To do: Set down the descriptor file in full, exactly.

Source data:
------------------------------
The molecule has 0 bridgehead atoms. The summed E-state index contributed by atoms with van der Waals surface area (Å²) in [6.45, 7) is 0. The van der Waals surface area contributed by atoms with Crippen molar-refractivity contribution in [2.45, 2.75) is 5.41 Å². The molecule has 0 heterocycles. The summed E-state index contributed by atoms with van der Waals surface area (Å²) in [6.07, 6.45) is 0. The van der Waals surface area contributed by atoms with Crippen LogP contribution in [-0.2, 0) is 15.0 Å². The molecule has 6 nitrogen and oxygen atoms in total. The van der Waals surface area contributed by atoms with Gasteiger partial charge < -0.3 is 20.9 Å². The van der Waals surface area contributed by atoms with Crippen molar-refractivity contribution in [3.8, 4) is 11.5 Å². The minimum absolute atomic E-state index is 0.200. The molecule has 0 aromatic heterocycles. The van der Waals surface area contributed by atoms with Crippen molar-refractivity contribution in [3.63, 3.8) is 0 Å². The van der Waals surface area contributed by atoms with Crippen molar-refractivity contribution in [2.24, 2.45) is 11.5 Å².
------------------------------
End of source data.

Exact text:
The molecule has 0 bridgehead atoms. The summed E-state index contributed by atoms with van der Waals surface area (Å²) in [6.45, 7) is 0. The van der Waals surface area contributed by atoms with Crippen molar-refractivity contribution in [2.45, 2.75) is 5.41 Å². The molecule has 0 heterocycles. The summed E-state index contributed by atoms with van der Waals surface area (Å²) in [6.07, 6.45) is 0. The van der Waals surface area contributed by atoms with Crippen LogP contribution in [-0.2, 0) is 15.0 Å². The molecule has 6 nitrogen and oxygen atoms in total. The van der Waals surface area contributed by atoms with Gasteiger partial charge < -0.3 is 20.9 Å². The van der Waals surface area contributed by atoms with Crippen molar-refractivity contribution in [3.8, 4) is 11.5 Å². The minimum absolute atomic E-state index is 0.200. The molecule has 0 aromatic heterocycles. The van der Waals surface area contributed by atoms with Crippen molar-refractivity contribution in [3.63, 3.8) is 0 Å². The van der Waals surface area contributed by atoms with Crippen molar-refractivity contribution in [2.24, 2.45) is 11.5 Å².